Preformed Particle Gel Propagation through Super-K Permeability Sand and its Resistance to Water Flow during Conformance Control
Excess water production has long been considered a major problem leading to the life-shortening of oil and gas wells and operational problems. High-permeability streaks, fractures, conduits, and fracture-like features can expedite an undesirable water channeling and early water breakthrough during water flooding. Preformed particle gel (PPG) is one of the commercial gels invented exclusively to plug such features to reduce excess water production, improve sweep efficiency, and increase oil production. This paper reports the results of laboratory experiments that studied the PPG's injection and placement mechanism through Super-K permeability cores to reduce unwanted water production and increase oil recovery. Extensive experiments were conducted to examine the effect of the sand permeability, PPG size, concentration, and water salinity on the PPG injection process, passing criteria, and plugging efficiency to water flow. A two foot sand pack model with four pressure taps was designed to monitor PPG transport and plugging performance. The results showed that the PPG propagated deep into the sand pack. PPG's in-depth permeability reduction to the core was dependent on the PPG size, strength, concentration, and sand permeability. Fully swollen gel particles had better injectivity than partially swollen particles with a larger diameter size; particle strength was more dominant in influencing particle movement than was particle size. The injection pressure increased as the PPG concentration, water salinity, and gel particle size increased. A large injection pore volume was required for the PPGs to be produced at effluent when both the water salinity and particle size were increased and when the PPGs concentration decreased. PPG transport through Super-K permeability sand exhibited three patterns of injection processes based on both the threshold pressure and the injection pressure measurements across the sand pack cores: low gel particle retention and pass; high gel particle retention and pass; and high gel particle retention, breaking, and pass. After the PPG injection process was completed, cycles of saline water were injected into the sand pack to test the PPG's resistance to water flow. The PPG's blocking efficiency to water flow increased as the PPG strength, size, and concentration increased. The PPG placement mechanism, such as washout, was also found to considerably affect the water injection flow processes. The results of this laboratory experiment will aid in the selection of future conformance control candidates and also optimize the particle gel treatment design for large-scale field projects.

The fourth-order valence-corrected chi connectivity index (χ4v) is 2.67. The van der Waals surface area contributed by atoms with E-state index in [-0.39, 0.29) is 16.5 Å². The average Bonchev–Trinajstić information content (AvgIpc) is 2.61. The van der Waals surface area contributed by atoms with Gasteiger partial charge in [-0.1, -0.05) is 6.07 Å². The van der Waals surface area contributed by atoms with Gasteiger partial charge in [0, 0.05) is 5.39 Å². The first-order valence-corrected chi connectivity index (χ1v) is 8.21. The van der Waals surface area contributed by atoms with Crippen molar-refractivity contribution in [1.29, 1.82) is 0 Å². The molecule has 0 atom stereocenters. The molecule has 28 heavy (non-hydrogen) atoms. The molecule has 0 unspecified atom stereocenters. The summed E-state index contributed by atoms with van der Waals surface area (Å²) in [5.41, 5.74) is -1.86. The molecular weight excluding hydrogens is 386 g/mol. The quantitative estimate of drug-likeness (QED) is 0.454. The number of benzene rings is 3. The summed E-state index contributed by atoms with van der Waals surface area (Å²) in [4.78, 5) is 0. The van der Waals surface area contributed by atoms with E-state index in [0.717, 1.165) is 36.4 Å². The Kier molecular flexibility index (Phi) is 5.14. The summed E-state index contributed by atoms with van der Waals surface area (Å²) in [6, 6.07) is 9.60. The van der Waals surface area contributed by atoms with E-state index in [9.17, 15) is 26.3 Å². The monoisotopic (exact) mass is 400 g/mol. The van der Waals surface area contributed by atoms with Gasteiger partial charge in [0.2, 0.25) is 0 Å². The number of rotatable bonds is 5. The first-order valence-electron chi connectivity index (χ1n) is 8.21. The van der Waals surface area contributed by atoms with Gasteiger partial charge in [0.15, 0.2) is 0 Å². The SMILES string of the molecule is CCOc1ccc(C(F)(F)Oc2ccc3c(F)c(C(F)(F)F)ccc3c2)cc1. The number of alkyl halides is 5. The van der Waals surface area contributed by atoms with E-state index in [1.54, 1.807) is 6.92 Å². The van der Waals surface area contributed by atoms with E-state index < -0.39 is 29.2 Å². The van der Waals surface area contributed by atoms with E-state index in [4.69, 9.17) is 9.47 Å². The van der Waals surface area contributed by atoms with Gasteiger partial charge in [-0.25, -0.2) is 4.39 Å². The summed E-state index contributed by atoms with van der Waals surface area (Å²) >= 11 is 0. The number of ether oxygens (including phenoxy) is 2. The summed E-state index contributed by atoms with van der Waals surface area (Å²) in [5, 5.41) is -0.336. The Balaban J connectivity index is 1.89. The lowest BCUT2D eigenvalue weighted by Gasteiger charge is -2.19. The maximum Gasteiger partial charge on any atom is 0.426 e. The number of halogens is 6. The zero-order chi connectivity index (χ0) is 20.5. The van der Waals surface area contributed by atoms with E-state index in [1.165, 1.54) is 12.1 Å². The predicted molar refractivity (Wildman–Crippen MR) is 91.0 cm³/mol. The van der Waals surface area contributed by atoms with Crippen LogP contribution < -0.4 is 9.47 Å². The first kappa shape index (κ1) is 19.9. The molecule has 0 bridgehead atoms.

A. Imqam et al., "Preformed Particle Gel Propagation through Super-K Permeability Sand and its Resistance to Water Flow during Conformance Control," Proceedings of the SPE/IATMI Asia Pacific Oil and Gas Conference and Exhibition (2015, Nusa Dua, Bali, Indonesia), Society of Petroleum Engineers (SPE), Oct 2015.
The definitive version is available at http://dx.doi.org/10.2118/176429-MS
SPE/IATMI Asia Pacific Oil and Gas Conference and Exhibition (2015: Oct. 20-22, Nusa Dua, Bali, Indonesia)
Geosciences and Geological and Petroleum Engineering
Keywords and Phrases
Efficiency; Effluents; Flow Of Water; Fracture; Hydraulics; Mechanical Permeability; Natural Gas Well Production; Oil Well Flooding; Particle Size; Petroleum Engineering; Petroleum Reservoirs; Sand; Water Injection; Well Flooding; Well Stimulation
International Standard Book Number (ISBN)
Article - Conference proceedings
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